This manuscript by order of the lords of Durin's Folk, and their lieutenants, shall form the guiding principles upon which our kin is based. It shall set out what unites us, and remind us of our duty towards each other, to our kin, to our lord, and to our king. This manuscript has been an evolving statement of values, and is partly based upon 'The way of Durin', by Kandral Strongbeard, which itself is from an original manuscript written by Durin IV at the end of the second age. Durin's original manuscript defined thirteen values in honour of the seven fathers and six mothers of the dwarves.
2. The kin of Durin's Folk
Late in the Third Age, with troubles rising and a shadow in the east, the king under the mountain, Dáin of the Longbeards, ordered the establishment of a kinship of Durin's Folk to unite the Longbeards abroad and unify them under a single banner. Dáin ordered Duinn, son of Muninn, who is son of Frerin son of Throrin to spearhead the kin and bring the dwarves of Ered Luin under his call [note 1].
3. General expectations of all kinsfolk
As a member of Durin's folk remember that you are the kin, and the kin stands so long as we stand together.
The' first duty' of every longbeard is to defend the King under the Mountain, the dwarrow way of life, and it's people.
Kinsfolk will not bring dishonour to the name of Durin's Folk, nor will they bring dishonour to the dwarrow race or the king under the mountain. Kinsfolk will act in accordance with the laws of the land and the will of the King under the Mountain. Kinsfolk have a duty of loyalty to the kinship, to the king under the mountain, and to the dwarrow race.
Kinsfolk may not work against, spy against, or seek to undermine their kin, their king, or their race. Kinsfolk will not act in a way that is disruptive to the workings of the kin, nor will they act in a way that is disruptive to any other kin. Kinsfolk will conduct themselves with honour and respect toward each other, and others, regardless of their race, clan, kinship, gender or beliefs [note 2]. Kinsfolk will respect the ranks within the kinship, and show proper greeting or mark of respect to each other.
4. Articles of war
We are dwarrows, and not a band of uncoordinated, untrained, and undisciplined orcs.
In time of war, or in battle, the need for greater discipline between kinsfolk is of the upmost importance. All kinsfolk are responsible for their own armour and weapons. All kinsfolk have a duty when they report, to report fit for battle. All kinsfolk must respect the chain of command, and obey all reasonable orders handed down.
Kinsfolk who have fallen though old age, misadventure or in battle shall be honoured in the ceremony of the lost [note 3].
5. General expectations of all officers
Becoming an officer is to step up to a life of service, duty and leadership. In all matters regarding the kin, the kinsfolk look to you to show the way, to lead by example, and to inspire.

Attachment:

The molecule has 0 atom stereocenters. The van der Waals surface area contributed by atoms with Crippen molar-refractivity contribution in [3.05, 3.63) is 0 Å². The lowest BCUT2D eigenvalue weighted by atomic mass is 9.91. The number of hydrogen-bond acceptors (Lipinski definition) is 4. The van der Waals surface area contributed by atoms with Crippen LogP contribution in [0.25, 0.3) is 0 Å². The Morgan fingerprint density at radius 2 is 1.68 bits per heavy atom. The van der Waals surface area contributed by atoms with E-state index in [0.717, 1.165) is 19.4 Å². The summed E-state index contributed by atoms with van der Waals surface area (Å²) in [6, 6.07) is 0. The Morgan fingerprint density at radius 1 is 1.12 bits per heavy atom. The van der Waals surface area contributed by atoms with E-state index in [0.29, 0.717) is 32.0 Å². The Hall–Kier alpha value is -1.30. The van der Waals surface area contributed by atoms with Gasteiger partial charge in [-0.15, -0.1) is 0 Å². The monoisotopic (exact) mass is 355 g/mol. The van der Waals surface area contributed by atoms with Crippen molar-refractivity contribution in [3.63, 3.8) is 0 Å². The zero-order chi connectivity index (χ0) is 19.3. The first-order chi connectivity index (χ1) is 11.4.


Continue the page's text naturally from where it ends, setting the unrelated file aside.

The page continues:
Officers will have the upmost integrity and be a shining example of what kinsfolk should be.
Officers are expected to expedite their assigned duties and manage their area of responsibility as far as is reasonably possible. Officers are expected to demonstrate skills of fairness, motivation, teamwork, and organisation. Officers are expected to put the good of the kin before their own interests. Officers are expected to ensure that the principles of 'The Way of Durin' are upheld. These expectations also apply to any other ranks that involve assigned duties and leadership.
6. Appointment of officers
No kinsfolk shall be appointed to an officer position without beforehand being tested for officer suitability and passing such test to the approval of at least two officers. Such kinsfolk must then agree to accept his or her duties and responsibilities.
7. The Supreme lord of the kin
The highest officer or supreme lord of the kin has but one primary duty, that of guiding the kin towards greatness. The supreme lord's second duty is to form, and oversee an effective officer team. The third duty of the supreme lord is to ensure that the 'Way of Durin' be upheld within the kin.
8. The succession of lordship
If the position of supreme lord should become vacant then the succession of lordship shall be as follows.
The first in line shall fall to the highest ranking officer below that of supreme lord. If there are two or more officer candidates at this ranking then each candidate must undergo the rite of succession.
If no successor can be found then the same process will follow with each ranking below the highest ranking until a successor is found.
The rite of succession is a contest between equal candidates for the position of supreme lord. The nature of the contest, and who succeeds in winning the rite of succession, shall be determined by the lords of the kin.